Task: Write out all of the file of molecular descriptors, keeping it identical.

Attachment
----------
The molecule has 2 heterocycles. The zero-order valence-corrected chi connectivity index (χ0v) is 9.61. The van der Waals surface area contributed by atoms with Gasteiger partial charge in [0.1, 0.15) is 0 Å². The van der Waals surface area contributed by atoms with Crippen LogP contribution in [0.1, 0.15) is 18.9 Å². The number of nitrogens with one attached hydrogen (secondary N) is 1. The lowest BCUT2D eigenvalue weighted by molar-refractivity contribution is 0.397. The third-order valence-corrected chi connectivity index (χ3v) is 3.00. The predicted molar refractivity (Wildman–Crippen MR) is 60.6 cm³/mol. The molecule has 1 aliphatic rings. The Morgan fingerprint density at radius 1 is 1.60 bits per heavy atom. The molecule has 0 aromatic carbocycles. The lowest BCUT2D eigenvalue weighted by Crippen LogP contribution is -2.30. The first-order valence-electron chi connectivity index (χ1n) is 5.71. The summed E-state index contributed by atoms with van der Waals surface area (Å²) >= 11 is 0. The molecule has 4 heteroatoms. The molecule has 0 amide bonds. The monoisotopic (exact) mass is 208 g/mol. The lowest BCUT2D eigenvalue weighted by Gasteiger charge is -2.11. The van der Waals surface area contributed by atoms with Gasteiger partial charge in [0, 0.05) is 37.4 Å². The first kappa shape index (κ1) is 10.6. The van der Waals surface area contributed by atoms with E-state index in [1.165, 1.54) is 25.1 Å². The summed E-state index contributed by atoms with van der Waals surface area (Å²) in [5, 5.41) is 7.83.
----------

The molecule has 2 heterocycles. The zero-order valence-corrected chi connectivity index (χ0v) is 9.61. The van der Waals surface area contributed by atoms with Gasteiger partial charge in [0.1, 0.15) is 0 Å². The van der Waals surface area contributed by atoms with Crippen LogP contribution in [0.1, 0.15) is 18.9 Å². The number of nitrogens with one attached hydrogen (secondary N) is 1. The lowest BCUT2D eigenvalue weighted by molar-refractivity contribution is 0.397. The third-order valence-corrected chi connectivity index (χ3v) is 3.00. The predicted molar refractivity (Wildman–Crippen MR) is 60.6 cm³/mol. The molecule has 1 aliphatic rings. The Morgan fingerprint density at radius 1 is 1.60 bits per heavy atom. The molecule has 0 aromatic carbocycles. The lowest BCUT2D eigenvalue weighted by Crippen LogP contribution is -2.30. The first-order valence-electron chi connectivity index (χ1n) is 5.71. The summed E-state index contributed by atoms with van der Waals surface area (Å²) >= 11 is 0. The molecule has 4 heteroatoms. The molecule has 0 amide bonds. The monoisotopic (exact) mass is 208 g/mol. The lowest BCUT2D eigenvalue weighted by Gasteiger charge is -2.11. The van der Waals surface area contributed by atoms with Gasteiger partial charge in [0, 0.05) is 37.4 Å². The first kappa shape index (κ1) is 10.6. The van der Waals surface area contributed by atoms with E-state index in [1.165, 1.54) is 25.1 Å². The summed E-state index contributed by atoms with van der Waals surface area (Å²) in [5, 5.41) is 7.83.